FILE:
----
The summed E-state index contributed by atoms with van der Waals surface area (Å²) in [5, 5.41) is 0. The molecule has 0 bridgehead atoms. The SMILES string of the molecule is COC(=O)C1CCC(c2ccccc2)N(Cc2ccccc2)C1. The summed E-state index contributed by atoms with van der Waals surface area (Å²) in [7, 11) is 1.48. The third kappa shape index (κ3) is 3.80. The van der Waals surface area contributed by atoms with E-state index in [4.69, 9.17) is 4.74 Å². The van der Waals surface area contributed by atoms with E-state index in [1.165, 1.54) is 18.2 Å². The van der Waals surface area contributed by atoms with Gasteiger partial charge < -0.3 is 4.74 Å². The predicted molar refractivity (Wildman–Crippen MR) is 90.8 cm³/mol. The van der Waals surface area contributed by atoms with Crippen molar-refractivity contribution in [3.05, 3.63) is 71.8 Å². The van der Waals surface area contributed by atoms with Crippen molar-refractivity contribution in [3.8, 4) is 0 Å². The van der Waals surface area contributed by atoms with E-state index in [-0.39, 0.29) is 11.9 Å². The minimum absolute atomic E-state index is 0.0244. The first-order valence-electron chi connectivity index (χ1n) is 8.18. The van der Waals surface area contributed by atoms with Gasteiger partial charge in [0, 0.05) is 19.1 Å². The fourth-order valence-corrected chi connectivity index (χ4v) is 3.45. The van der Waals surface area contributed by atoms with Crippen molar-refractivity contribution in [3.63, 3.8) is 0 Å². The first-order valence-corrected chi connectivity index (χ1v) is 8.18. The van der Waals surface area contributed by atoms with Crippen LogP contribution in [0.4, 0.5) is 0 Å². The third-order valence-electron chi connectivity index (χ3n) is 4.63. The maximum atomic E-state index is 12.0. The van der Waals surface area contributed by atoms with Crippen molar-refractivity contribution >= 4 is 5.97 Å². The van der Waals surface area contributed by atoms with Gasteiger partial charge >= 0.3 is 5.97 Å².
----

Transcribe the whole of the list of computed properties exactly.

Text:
The summed E-state index contributed by atoms with van der Waals surface area (Å²) in [5, 5.41) is 0. The molecule has 0 bridgehead atoms. The SMILES string of the molecule is COC(=O)C1CCC(c2ccccc2)N(Cc2ccccc2)C1. The summed E-state index contributed by atoms with van der Waals surface area (Å²) in [7, 11) is 1.48. The third kappa shape index (κ3) is 3.80. The van der Waals surface area contributed by atoms with E-state index in [4.69, 9.17) is 4.74 Å². The van der Waals surface area contributed by atoms with E-state index in [1.165, 1.54) is 18.2 Å². The van der Waals surface area contributed by atoms with Gasteiger partial charge < -0.3 is 4.74 Å². The predicted molar refractivity (Wildman–Crippen MR) is 90.8 cm³/mol. The van der Waals surface area contributed by atoms with Crippen molar-refractivity contribution in [3.05, 3.63) is 71.8 Å². The van der Waals surface area contributed by atoms with Crippen molar-refractivity contribution in [3.8, 4) is 0 Å². The van der Waals surface area contributed by atoms with E-state index in [-0.39, 0.29) is 11.9 Å². The minimum absolute atomic E-state index is 0.0244. The first-order valence-electron chi connectivity index (χ1n) is 8.18. The van der Waals surface area contributed by atoms with Gasteiger partial charge in [0, 0.05) is 19.1 Å². The fourth-order valence-corrected chi connectivity index (χ4v) is 3.45. The van der Waals surface area contributed by atoms with Crippen molar-refractivity contribution in [3.63, 3.8) is 0 Å². The first-order valence-corrected chi connectivity index (χ1v) is 8.18. The van der Waals surface area contributed by atoms with Crippen LogP contribution in [0.4, 0.5) is 0 Å². The third-order valence-electron chi connectivity index (χ3n) is 4.63. The maximum atomic E-state index is 12.0. The van der Waals surface area contributed by atoms with Crippen molar-refractivity contribution >= 4 is 5.97 Å². The van der Waals surface area contributed by atoms with Gasteiger partial charge >= 0.3 is 5.97 Å².